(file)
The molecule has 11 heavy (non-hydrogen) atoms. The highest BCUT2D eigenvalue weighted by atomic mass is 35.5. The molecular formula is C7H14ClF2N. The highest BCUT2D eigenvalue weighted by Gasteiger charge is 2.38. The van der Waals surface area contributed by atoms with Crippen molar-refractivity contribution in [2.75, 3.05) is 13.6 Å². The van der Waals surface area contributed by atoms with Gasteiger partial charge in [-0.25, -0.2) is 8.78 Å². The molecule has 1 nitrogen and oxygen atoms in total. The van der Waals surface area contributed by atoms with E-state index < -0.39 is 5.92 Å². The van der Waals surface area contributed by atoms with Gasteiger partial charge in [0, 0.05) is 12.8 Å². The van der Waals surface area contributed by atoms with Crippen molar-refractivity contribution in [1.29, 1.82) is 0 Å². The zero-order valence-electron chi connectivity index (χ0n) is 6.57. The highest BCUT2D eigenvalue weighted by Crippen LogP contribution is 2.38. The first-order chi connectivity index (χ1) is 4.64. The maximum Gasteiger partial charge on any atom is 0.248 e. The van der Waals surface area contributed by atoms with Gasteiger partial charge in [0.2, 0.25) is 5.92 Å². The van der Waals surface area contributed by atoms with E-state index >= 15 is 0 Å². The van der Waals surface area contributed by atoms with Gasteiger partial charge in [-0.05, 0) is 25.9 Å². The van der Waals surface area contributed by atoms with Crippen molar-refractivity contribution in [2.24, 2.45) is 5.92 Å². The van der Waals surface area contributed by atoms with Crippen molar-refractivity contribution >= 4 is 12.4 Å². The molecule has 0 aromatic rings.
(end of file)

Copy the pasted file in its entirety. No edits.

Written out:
The molecule has 11 heavy (non-hydrogen) atoms. The highest BCUT2D eigenvalue weighted by atomic mass is 35.5. The molecular formula is C7H14ClF2N. The highest BCUT2D eigenvalue weighted by Gasteiger charge is 2.38. The van der Waals surface area contributed by atoms with Crippen molar-refractivity contribution in [2.75, 3.05) is 13.6 Å². The van der Waals surface area contributed by atoms with Gasteiger partial charge in [-0.25, -0.2) is 8.78 Å². The molecule has 1 nitrogen and oxygen atoms in total. The van der Waals surface area contributed by atoms with E-state index < -0.39 is 5.92 Å². The van der Waals surface area contributed by atoms with Gasteiger partial charge in [0, 0.05) is 12.8 Å². The van der Waals surface area contributed by atoms with Crippen molar-refractivity contribution in [1.29, 1.82) is 0 Å². The zero-order valence-electron chi connectivity index (χ0n) is 6.57. The highest BCUT2D eigenvalue weighted by Crippen LogP contribution is 2.38. The first-order chi connectivity index (χ1) is 4.64. The maximum Gasteiger partial charge on any atom is 0.248 e. The van der Waals surface area contributed by atoms with Gasteiger partial charge in [0.2, 0.25) is 5.92 Å². The van der Waals surface area contributed by atoms with E-state index >= 15 is 0 Å². The van der Waals surface area contributed by atoms with Gasteiger partial charge in [-0.05, 0) is 25.9 Å². The van der Waals surface area contributed by atoms with Crippen molar-refractivity contribution in [2.24, 2.45) is 5.92 Å². The van der Waals surface area contributed by atoms with Crippen molar-refractivity contribution >= 4 is 12.4 Å². The molecule has 0 aromatic rings.